The Air Force is investigating what caused the landing gear of an Air Force Reserve Command C-5M Super Galaxy to fail on Thursday.
The failure caused the C-5 to land on its nose, skidding about three-quarters of the way down the 11,500-foot runway at Joint Base San Antonio-Lackland, Texas, before coming to a stop, according to Maj. Timothy Wade, a spokesman for the 433rd Airlift Wing.
There were 11 personnel on board, but no injuries were reported.
“Any damage to the aircraft or the runway will not be known until it is thoroughly investigated and assessed by the investigation board,” Wade told Air Force Times via email.
The cause of the nose landing gear failure is under investigation, he said.
The head of Air Mobility Command has requested a maintenance records check of all 56 C-5s in the command's fleet, according to an AMC spokesman.
“The Joint Base San Antonio-Lackland first responders did an amazing job in assisting the aircrew and securing the immediate area,” Wade said.
The 433rd Airlift Wing began receiving the C-5Ms in June 2016, he said. Before that, the Reserve wing flew the C-5A Galaxy model.
This incident is the first of its kind within the wing, Wade said.
In July, the head of Air Mobility Command ordered a fleet-wide maintenance assessment of its C-5 aircraft after two landing gear malfunctions occurred.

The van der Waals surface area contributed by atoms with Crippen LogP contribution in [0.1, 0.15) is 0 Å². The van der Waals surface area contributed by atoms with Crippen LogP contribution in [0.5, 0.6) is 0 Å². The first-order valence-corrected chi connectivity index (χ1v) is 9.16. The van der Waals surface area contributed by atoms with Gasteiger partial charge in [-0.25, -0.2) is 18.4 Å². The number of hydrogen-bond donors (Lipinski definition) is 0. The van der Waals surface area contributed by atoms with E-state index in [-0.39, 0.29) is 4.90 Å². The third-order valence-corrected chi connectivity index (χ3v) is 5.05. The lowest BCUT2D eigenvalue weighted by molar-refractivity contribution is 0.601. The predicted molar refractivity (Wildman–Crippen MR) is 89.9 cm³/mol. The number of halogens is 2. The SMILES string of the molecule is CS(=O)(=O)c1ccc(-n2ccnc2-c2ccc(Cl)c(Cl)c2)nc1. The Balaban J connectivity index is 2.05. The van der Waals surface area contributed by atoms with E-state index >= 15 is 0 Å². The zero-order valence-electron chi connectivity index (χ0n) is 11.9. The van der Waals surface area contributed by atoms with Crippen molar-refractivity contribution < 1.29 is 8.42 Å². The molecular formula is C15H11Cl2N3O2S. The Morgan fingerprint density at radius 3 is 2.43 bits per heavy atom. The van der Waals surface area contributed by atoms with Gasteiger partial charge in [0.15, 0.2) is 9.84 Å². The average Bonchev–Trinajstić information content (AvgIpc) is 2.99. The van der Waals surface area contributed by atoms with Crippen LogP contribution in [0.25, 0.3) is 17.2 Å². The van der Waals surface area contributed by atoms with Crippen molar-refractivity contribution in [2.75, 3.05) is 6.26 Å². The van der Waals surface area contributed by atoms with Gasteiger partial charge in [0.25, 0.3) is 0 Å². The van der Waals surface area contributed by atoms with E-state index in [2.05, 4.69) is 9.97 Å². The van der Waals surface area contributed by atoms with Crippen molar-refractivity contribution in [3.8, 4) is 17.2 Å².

Gen. Carlton Everhart temporarily halted flying operations for the 18 C-5s stationed at Dover Air Force Base in Delaware after the nose landing gear malfunctioned on two of the base’s C-5s in a 60-day period. Both malfunctions occurred when the planes were at Naval Station Rota, Spain.
One of the recently repaired C-5s is participating in hurricane relief efforts in Texas.
The next day, Everhart ordered an assessment of the command’s 56 C-5s.
During the assessment, maintainers found that the ball-screw drive assembly was causing issues with the extension and retraction of the nose landing gear.
They replaced the ball-screw assembly for all C-5s in the fleet, including the aircraft involved in Thursday’s incident, according to AMC spokesman Col. Chris Karns.
Initial information suggests this incident is an isolated event, Karns told Air Force Times.
The Fourth Air Force is leading the investigation, with AMC providing assistance as required, he said.